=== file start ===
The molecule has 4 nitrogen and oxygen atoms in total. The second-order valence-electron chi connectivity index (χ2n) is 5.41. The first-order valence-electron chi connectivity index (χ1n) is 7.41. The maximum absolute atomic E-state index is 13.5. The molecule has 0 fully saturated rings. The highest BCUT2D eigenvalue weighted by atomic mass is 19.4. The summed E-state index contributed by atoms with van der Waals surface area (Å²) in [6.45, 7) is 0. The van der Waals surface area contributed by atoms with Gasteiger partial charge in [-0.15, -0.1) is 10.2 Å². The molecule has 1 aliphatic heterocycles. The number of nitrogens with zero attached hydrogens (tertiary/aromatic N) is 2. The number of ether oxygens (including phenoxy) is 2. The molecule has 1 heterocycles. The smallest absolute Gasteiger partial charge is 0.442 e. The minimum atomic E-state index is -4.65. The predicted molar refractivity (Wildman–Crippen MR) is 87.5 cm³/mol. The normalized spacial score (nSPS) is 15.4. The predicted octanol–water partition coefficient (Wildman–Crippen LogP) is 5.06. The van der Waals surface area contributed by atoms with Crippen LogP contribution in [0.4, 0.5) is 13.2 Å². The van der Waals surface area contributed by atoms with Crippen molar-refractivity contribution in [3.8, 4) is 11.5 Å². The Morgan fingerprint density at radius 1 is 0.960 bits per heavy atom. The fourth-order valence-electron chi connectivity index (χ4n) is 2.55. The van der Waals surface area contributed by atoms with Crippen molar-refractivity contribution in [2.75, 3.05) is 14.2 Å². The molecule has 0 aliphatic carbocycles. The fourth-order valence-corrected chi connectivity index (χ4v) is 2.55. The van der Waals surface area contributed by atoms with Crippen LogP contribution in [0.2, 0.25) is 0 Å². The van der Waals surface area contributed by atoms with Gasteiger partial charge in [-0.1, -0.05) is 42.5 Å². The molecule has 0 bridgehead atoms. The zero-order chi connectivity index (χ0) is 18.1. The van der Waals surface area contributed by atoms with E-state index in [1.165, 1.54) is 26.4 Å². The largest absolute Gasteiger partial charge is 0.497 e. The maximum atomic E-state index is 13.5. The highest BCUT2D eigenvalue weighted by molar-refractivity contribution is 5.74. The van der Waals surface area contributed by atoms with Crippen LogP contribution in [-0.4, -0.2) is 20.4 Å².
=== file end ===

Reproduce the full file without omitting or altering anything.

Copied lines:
The molecule has 4 nitrogen and oxygen atoms in total. The second-order valence-electron chi connectivity index (χ2n) is 5.41. The first-order valence-electron chi connectivity index (χ1n) is 7.41. The maximum absolute atomic E-state index is 13.5. The molecule has 0 fully saturated rings. The highest BCUT2D eigenvalue weighted by atomic mass is 19.4. The summed E-state index contributed by atoms with van der Waals surface area (Å²) in [6.45, 7) is 0. The van der Waals surface area contributed by atoms with Gasteiger partial charge in [-0.15, -0.1) is 10.2 Å². The molecule has 1 aliphatic heterocycles. The number of nitrogens with zero attached hydrogens (tertiary/aromatic N) is 2. The number of ether oxygens (including phenoxy) is 2. The molecule has 1 heterocycles. The smallest absolute Gasteiger partial charge is 0.442 e. The minimum atomic E-state index is -4.65. The predicted molar refractivity (Wildman–Crippen MR) is 87.5 cm³/mol. The normalized spacial score (nSPS) is 15.4. The predicted octanol–water partition coefficient (Wildman–Crippen LogP) is 5.06. The van der Waals surface area contributed by atoms with Crippen LogP contribution in [0.4, 0.5) is 13.2 Å². The van der Waals surface area contributed by atoms with Crippen molar-refractivity contribution in [3.8, 4) is 11.5 Å². The Morgan fingerprint density at radius 1 is 0.960 bits per heavy atom. The fourth-order valence-electron chi connectivity index (χ4n) is 2.55. The van der Waals surface area contributed by atoms with Crippen molar-refractivity contribution in [2.75, 3.05) is 14.2 Å². The molecule has 0 aliphatic carbocycles. The fourth-order valence-corrected chi connectivity index (χ4v) is 2.55. The van der Waals surface area contributed by atoms with Crippen LogP contribution in [0.2, 0.25) is 0 Å². The van der Waals surface area contributed by atoms with Gasteiger partial charge in [-0.1, -0.05) is 42.5 Å². The molecule has 0 bridgehead atoms. The zero-order chi connectivity index (χ0) is 18.1. The van der Waals surface area contributed by atoms with E-state index in [1.165, 1.54) is 26.4 Å². The largest absolute Gasteiger partial charge is 0.497 e. The maximum atomic E-state index is 13.5. The highest BCUT2D eigenvalue weighted by molar-refractivity contribution is 5.74. The van der Waals surface area contributed by atoms with Crippen LogP contribution in [-0.4, -0.2) is 20.4 Å².